• Do we have any personal connections to causes, such as medical research or support for the arts?
  • Do we want to support friends or family by contributing to causes that impact their lives or fulfill their passions?
  • Do we want to support a religious organisation, such as our church?
  • Are our charitable impulses motivated by on-going problems, such as education or homelessness, or would we rather position ourselves to react to events such as natural disasters?
  1. Do your homework.

Once you’ve settled on a cause, do some research on potential recipients. Visit the local charity you’d like to support and meet with its leadership team. Is the organisation running itself responsibly? Are there good, competent people in charge? Will these people get the job done? Don’t sink your money into a well-intentioned black hole.

If you’re looking to give to a national organisation, keep in mind that even some of the biggest names have come under fire lately from watchdog groups for misusing donations. Make sure you’re giving to an organisation that’s doing what it says it’s going to do with your money.

Also, remember that big organisations – even charities – must manage things like overheads, salaries, and insurance. Are you happy supporting the organisation itself? If you want to see your money in action more visibly, you might be happier giving locally.

  1. Beware the internet.

Whenever something bad happens in the world, our inboxes and social media are flooded with donation links. Read before you click. Be especially wary of crowd-funded campaigns on sites like GoFundMe. The cause may sound worthy, but these sites do not provide meaningful oversight on every campaign. Your money could be going to a cause, or it could be going straight into a scam artist’s pocket. You’ll never know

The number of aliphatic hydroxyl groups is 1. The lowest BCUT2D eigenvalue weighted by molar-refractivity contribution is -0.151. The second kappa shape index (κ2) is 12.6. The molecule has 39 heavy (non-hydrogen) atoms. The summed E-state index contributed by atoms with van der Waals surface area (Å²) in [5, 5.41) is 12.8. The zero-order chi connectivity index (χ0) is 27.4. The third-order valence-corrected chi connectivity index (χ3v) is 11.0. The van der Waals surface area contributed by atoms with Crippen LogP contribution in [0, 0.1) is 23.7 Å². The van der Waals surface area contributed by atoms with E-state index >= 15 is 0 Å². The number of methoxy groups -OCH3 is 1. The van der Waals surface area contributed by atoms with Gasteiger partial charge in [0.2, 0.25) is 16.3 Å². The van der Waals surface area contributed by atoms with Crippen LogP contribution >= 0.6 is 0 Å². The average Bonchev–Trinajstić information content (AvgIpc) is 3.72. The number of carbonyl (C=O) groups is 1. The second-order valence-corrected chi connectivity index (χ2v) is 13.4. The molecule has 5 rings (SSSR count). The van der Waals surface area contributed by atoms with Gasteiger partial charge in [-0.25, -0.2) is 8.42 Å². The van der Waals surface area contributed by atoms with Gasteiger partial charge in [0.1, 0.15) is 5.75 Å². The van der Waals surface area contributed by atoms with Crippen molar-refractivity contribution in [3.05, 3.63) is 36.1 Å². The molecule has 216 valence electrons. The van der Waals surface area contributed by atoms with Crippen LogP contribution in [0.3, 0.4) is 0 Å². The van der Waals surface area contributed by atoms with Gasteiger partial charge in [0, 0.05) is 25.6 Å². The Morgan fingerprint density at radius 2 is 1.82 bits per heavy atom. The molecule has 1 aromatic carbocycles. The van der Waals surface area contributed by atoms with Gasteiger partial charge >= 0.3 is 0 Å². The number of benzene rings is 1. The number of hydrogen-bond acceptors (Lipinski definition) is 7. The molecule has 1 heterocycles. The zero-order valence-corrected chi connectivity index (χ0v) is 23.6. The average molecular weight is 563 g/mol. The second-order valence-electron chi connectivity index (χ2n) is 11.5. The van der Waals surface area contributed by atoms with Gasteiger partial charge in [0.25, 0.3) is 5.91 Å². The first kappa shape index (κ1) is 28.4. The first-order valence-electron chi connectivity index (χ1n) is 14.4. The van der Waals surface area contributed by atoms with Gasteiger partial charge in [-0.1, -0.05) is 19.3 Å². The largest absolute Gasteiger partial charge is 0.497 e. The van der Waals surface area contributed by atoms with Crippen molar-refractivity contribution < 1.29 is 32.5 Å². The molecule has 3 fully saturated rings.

Landscape – Why Delay? You Can Start Improving Your Health Right Now!

A busy 40- to 50-hour work week, kids that need shuttling to and from school and extra-curriculars … and a gradually decreasing metabolism.

Sound familiar?

Young, working couples with no kids may have more time to be active and healthy. Long morning walks, three trips to the gym every week playing sport with friends cooking their way through gourmet recipes.

Then life happens. Children, promotions at work that lead to more responsibility and longer hours.

A couple’s free time together begins to dry up. Five-a- side night turns into crashing on the couch for a few hours before bed. Weekend bike trips or trivia nights turn into weekend rushes to and from kids’ parties or sporting activities and gourmet cookbooks are replaced by fast food menus.